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Jason Collins is returning to the NBA, and this is news

Kelly Dwyer
Ball Don't Lie

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Jason Collins signs with his new team. (Courtesy Twitter.com/BrooklynNets)

“Why is this news?”

This is a typical, go-to, response to news of both Jason Collins’ revelation of who he is, who he likes and loves, and who he has signed to play basketball with. Jason Collins is a basketball player, and it’s nobody’s business who he holds hands with off the court, so why is this news?

The issue here is that “why is this news?” is the new homophobia. And those that want the government out of our lives and freedoms without reasonable reservation away from what influences the choices we make with our friends and families and children and clients and considerations and … why is this news?

Because Jason Collins is gay. He likes who he likes and loves who he loves and he’s gay. And he also plays professional basketball and he moves his feet well and defends centers better than just about any big man this league has seen over the last 15 years and hey also he’s gay. Jason Collins is different.

Jason Collins is different because he has the chutzpah to admit as such, while still seeking NBA employment. Even though he knows, as we all do, that he’s not the first gay man to play NBA basketball. He’s different because he decided to be true to himself and anyone who wanted to judge him (including those that work on Sundays, and eat shellfish, and wear cotton-poly blends, and marry women who aren’t virgins – something I’m four for four with), last year. He’s different because, for a decade now, he’s allowed the advanced stats community to understand the difference between a no-stats All-Star and a big man that makes a difference when he moves his feet. The guy is different because, on the court, he makes a difference.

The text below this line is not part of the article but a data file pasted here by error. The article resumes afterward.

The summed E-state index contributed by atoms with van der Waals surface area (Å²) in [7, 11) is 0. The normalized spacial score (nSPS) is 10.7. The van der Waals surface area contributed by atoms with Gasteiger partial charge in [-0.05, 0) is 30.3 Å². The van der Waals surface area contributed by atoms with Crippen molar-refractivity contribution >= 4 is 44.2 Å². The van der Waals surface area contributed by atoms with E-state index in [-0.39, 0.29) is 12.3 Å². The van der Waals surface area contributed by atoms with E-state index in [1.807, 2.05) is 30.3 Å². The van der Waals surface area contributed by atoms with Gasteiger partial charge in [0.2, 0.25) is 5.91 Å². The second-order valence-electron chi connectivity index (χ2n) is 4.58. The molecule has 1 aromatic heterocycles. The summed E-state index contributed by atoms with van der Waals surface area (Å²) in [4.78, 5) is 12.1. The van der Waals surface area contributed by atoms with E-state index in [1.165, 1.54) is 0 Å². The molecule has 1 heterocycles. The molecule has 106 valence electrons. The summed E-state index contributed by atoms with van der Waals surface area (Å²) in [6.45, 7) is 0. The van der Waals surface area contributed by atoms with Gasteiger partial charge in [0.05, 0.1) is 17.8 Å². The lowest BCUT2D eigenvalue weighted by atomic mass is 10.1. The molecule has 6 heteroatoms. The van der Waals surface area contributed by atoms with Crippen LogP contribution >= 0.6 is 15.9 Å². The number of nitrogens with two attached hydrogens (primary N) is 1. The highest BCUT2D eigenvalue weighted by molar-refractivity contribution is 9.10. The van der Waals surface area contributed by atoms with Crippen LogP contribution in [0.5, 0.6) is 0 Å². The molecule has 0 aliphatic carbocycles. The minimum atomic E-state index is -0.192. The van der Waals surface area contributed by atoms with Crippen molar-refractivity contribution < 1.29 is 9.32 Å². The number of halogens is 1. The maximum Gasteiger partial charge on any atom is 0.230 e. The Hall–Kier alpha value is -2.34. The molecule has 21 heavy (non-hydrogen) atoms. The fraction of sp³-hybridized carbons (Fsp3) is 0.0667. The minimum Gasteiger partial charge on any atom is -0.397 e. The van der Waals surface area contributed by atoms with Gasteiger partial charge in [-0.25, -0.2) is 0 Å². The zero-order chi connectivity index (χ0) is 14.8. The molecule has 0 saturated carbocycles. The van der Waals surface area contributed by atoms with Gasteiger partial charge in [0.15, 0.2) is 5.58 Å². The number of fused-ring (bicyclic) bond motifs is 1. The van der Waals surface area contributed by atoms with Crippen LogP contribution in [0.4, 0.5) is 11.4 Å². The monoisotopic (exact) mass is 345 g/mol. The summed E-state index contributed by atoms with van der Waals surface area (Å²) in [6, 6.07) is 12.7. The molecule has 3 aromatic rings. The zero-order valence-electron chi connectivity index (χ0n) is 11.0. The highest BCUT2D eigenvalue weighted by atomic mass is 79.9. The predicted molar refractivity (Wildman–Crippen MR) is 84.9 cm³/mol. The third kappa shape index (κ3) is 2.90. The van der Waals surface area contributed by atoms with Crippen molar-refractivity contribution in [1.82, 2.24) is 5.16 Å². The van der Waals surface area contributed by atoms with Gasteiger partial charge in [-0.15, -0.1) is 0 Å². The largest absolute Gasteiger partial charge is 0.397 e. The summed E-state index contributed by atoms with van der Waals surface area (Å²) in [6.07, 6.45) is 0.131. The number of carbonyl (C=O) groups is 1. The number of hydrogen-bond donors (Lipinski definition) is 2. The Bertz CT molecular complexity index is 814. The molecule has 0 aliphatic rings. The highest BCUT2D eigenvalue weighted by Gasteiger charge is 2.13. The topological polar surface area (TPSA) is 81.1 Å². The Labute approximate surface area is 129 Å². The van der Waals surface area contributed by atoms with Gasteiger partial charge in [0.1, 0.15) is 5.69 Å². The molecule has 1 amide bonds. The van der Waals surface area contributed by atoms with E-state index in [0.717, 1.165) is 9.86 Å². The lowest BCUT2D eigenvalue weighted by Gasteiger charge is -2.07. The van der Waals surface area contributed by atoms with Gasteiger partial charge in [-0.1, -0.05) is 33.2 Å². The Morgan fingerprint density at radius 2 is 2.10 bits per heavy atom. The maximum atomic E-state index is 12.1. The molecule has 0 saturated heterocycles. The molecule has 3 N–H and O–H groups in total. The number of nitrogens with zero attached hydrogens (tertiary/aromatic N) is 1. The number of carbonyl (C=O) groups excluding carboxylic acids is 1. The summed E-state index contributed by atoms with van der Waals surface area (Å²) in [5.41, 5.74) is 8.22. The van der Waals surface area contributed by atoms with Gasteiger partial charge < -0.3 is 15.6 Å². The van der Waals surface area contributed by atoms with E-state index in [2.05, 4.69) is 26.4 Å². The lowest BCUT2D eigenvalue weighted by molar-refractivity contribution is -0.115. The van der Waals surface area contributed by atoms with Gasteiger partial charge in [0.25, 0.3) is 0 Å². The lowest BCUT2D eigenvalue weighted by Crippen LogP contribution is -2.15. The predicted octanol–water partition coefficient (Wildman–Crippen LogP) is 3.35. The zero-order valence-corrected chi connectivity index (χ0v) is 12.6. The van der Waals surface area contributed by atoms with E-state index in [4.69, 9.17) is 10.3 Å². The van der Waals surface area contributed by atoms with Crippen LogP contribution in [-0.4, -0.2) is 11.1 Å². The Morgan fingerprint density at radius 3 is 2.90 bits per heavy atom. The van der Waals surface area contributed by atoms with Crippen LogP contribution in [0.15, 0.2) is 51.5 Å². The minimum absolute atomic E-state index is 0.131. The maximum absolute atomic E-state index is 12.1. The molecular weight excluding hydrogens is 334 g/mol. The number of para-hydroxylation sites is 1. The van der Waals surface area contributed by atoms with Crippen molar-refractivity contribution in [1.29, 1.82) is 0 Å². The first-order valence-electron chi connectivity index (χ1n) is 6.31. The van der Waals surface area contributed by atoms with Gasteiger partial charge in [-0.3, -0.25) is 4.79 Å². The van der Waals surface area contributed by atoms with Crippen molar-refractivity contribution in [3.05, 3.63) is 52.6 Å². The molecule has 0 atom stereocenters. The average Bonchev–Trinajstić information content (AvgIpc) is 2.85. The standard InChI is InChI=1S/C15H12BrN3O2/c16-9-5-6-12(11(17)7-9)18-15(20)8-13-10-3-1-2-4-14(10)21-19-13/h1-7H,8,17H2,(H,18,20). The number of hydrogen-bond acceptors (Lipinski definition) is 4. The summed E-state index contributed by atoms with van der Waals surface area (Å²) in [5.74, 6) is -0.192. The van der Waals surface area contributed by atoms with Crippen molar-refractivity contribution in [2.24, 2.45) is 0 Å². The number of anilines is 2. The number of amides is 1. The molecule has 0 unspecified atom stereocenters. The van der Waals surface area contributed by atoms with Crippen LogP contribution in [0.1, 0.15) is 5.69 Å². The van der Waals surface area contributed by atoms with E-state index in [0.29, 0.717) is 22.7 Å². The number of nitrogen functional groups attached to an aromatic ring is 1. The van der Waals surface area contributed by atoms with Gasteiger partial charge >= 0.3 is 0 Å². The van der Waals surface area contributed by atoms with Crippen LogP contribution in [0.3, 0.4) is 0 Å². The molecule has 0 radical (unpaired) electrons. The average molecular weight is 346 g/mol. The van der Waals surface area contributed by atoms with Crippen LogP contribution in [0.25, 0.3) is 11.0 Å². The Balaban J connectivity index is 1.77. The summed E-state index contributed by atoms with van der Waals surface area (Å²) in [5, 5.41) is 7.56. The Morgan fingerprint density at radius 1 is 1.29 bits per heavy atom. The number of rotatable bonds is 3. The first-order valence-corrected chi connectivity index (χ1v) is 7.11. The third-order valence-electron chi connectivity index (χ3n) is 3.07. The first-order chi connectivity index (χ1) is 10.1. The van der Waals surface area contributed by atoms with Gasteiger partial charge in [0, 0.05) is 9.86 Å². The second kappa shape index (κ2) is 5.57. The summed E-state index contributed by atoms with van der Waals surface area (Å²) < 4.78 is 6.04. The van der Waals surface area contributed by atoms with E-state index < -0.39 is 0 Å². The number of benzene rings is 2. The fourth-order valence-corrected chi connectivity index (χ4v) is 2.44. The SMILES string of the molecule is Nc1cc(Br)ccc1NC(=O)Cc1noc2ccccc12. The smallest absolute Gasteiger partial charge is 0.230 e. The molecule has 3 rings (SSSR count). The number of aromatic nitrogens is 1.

He’s also different because he is the first openly gay man to play basketball in the NBA. This is news.

What the “why is this news?” community tends to forget is that there are millions of children, teenagers who have nary a clue about what to do with themselves and don’t know how they fit in, that need to know that they’re just fine. That they’re normal. That liking who they like and eventually loving who they love is normal, and that these normal recognitions are not news. And that this is why it’s just fine that public figures – even a fringe NBA player on a 10-day contract – should be acknowledging their likes and loves. And why it’s just fine that this is “news.”

It’s not about influencing or showing off or pushing an agenda. It’s about letting conflicted, frustrated, bullied and potentially unhappy teenagers know that it gets better. So better. Please hang in there. It really will get better.

Jason Collins is living, screen-sliding, proof. This is news because we need it to be news. This is news because your children, or friends of your children, or children that your children know, or children that you might be coaching in a rec league, need to know that Jason Collins will become a productive player on a pro basketball team. While liking who he likes. While loving who he loves. Because conflicted teenagers need to know that it’s just fine for men to love other men. That while this stuff shouldn’t matter at all, in these early stages we should make “news” out of it.

This is news. This is wonderful, fabulous news. This is news, even if it will seem so damn silly some 20 years from now.

This is great, wonderful, news. If only for 10 days.

Good to see you back in uniform, Jason Collins. Keep on.

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Kelly Dwyer is an editor for Ball Don't Lie on Yahoo Sports. Have a tip? Email him at KDonhoops@yahoo.com or follow him on Twitter!

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